Hong Kong stocks rise around 3% after reports say city is considering Covid rule easing

China’s National Health Commission publishes guidelines for treating Covid at home

China’s health authorities announced guidelines for treating Covid patients at home on Thursday, a day after formalizing a policy that allows most infected patients to quarantine at home as part of mitigation measures in the country.

The notice on the National Health Commission’s website said patients should isolate in a separate room if possible, and self-administer antigen tests.

While it noted that patients with acute symptoms should go to hospital, the announcement included instructions for patients with milder symptoms to monitor their health at home and take medication as needed.

The commission included a list of drugs used to treat Covid symptoms.

Health authorities are scheduled to hold a press conference at 3 p.m. local time.

– Abigail Ng, Evelyn Cheng

Hong Kong considers scrapping rules on outdoor masks: Report

Fitch expects home prices in Australia and China to decline in 2023

Fitch Ratings expects home prices in Australia to see a significant drop of between 7% to 10% next year, it said in its latest outlook report.

The agency also predicts that China’s home prices will fall by 1% to 3% next year.

“We expect prices to decline further in 2023 before leveling off, but mortgage yields will only deteriorate modestly, in the face of economic headwinds,” Fitch Ratings’ Tracy Wan said in the report.

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However, home prices in Japan could buck the trend to rise by 2% to 4% in 2023, the report said. Australia’s prices are expected to rise in 2024.

– Jihye Lee

Japan’s economy shrank more than expected in the third quarter

Japan’s economy saw an annual three-month contraction of 0.8% in the third quarter, with the revised gross domestic product reading beating expectations in a Reuters poll for a 1.1% contraction.

The government’s first preliminary estimate released in November was a 1.2% decline.

The nation also reported a deficit of 64.1 billion yen ($469.3 million) in its unadjusted current account balance, government data showed. The reading significantly missed estimates for a surplus of 623.4 billion yen in a separate Reuters poll.

– Jihye Lee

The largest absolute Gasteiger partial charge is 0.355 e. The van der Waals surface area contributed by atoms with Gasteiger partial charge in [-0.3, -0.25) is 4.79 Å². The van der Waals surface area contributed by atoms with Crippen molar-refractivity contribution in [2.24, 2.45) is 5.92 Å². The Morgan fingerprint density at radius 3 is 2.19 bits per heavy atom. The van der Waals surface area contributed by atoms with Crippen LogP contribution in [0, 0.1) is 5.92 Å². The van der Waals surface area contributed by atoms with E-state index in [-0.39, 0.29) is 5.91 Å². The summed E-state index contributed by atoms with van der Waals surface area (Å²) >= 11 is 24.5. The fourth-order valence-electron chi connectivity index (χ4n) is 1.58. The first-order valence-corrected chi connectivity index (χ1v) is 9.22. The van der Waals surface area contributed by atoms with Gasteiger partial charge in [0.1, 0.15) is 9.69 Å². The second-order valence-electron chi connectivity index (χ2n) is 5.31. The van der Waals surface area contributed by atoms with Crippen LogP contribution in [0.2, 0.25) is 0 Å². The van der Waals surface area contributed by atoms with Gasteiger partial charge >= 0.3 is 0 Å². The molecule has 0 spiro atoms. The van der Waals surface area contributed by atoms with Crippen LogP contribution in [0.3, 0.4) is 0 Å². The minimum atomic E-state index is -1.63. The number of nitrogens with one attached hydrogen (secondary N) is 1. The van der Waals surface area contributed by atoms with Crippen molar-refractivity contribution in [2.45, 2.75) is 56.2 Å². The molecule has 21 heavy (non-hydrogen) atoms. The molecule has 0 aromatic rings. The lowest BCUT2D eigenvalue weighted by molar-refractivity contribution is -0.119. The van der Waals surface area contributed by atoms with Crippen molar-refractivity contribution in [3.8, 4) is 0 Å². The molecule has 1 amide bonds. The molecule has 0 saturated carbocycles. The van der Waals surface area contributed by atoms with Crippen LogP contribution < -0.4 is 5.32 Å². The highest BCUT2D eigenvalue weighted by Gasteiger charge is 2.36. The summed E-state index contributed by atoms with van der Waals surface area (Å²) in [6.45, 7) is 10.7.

Australia’s trade surplus larger than expected in October

Australia’s trade surplus for October came in at 12.2 billion Australian dollars ($8.19 billion), slightly larger than expected, official data showed.

Economists polled by Reuters had predicted a print of A$12.1 billion, expecting a further drop than reported – after the economy saw a trade surplus of A$12.4 billion.

Exports fell 0.9%, and imports decreased 0.7%.

— Abigail Ng

Stocks close mostly lower

Stocks closed mostly lower on Wednesday, with the S&P 500 sliding 0.19% to close at 3,933.92.

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The Dow Jones Industrial Average closed flat, or 1.58 points higher, to end the session at 33,597.92. The Nasdaq Composite fell 0.51% to end at 10,958.55.

— Samantha Subin

CNBC Pro: Bank of America says these two global chip stocks could rise 75% on EV car sales

A shortage of semiconductors amid a boom in electric car sales could help boost profits at a handful of chip makers, according to Bank of America.

The Wall Street bank predicted that two chip stocks could see their share prices rise by more than 75% on the back of that trend.

CNBC Pro subscribers can read more here.

– Ganesh Rao

Expected economic data could launch a rally into next year, says Morgan Stanley’s Slimmon

Don’t be surprised if economic data coming out over the next week triggers a rally through the end of the year and possibly 2023, according to Andrew Slimmon, the senior portfolio manager at Morgan Stanley Investment Management.

The key period of data releases begins on Friday with the producer price index, followed by November’s consumer price index and another likely rate hike from the Federal Reserve next week.

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“The last time they were released, they all led to rallies in the stock market because we had better inflation prints,” he said.

Like many investors, Slimmon expects a decline going forward, given the inverted yield curve, but doesn’t anticipate the “big earnings collapse,” or decline, many people are predicting in the first quarter.

This is partly due to the fact that many consumers have stepped up savings in recent years due to the proximity of the most recent recession.

“The message this year is that the economy has proven much more resilient than many people expect and I don’t think the next quarter will be the end of that,” he said.

— Samantha Subin

CNBC Pro: Is Apple a stock to buy or avoid? Two investors face off

It’s been a tumultuous year for technology companies, as investors flee growth stocks in the face of rising interest rates and other headwinds.

an apple held better amid the technical carnage, although there were some headwinds.

Two investors took on CNBC’s “Street Signs Asia” on Wednesday to make a case for and against buying the stock.

CNBC Pro subscribers can read more here.

— Weizhen Tan


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